Spring Garden Tips
Coneflower Damage from Sunflower Head-Clipping Weevil

Clipped and dangling coneflowers, sunflowers, and some of the other members of the aster family mean the sunflower head-clipping weevil is busy at work in your garden.

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sunflower head-clipping weevilThe shiny black weevil feeds about 1 to 1 ½ inches below the flower. They eat a ring of small holes around most of the flower stem. Enough tissue remains so the flower head falls over yet it hangs on a thin bit of tissue. The female enters the flower to feed on the pollen and lay eggs. The flower eventually falls to the ground, eggs hatch and the immature weevil, a worm-like larvae, moves into the ground for winter. Next spring the larvae pupates, then transforms into a weevil and starts feeding on the flower stems in mid-summer.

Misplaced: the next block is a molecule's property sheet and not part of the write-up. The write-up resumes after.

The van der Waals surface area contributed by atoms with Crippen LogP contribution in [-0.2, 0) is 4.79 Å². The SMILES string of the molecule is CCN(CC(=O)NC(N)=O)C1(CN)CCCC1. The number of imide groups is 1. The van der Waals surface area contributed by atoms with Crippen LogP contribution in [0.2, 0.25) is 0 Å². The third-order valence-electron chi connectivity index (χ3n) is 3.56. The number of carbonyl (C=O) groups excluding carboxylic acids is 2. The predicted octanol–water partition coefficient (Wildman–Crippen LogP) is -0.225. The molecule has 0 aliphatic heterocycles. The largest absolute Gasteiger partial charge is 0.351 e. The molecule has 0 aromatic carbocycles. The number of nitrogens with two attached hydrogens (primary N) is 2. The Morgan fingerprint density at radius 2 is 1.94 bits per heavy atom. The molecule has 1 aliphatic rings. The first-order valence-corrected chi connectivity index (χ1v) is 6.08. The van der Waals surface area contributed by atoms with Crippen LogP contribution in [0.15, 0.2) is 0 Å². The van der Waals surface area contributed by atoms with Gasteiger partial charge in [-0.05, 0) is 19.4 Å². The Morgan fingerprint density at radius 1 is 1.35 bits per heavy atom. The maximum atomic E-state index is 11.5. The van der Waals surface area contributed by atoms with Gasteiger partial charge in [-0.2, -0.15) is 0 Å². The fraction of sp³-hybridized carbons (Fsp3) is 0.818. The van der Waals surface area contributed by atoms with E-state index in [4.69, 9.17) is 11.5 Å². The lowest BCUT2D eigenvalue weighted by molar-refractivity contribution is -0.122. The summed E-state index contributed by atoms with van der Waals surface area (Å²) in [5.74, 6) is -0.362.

Remove clipped flower heads from the plant and drop them in a can of soapy water. This kills the adult weevil and reduces the risk of future infestations.

A bit more information: Fortunately this pest is not life threatening, just annoying. Once discovered, monitor plantings to minimize damage and further reduce future infestations. For more details visit The Ohio State University webpage on this pest.

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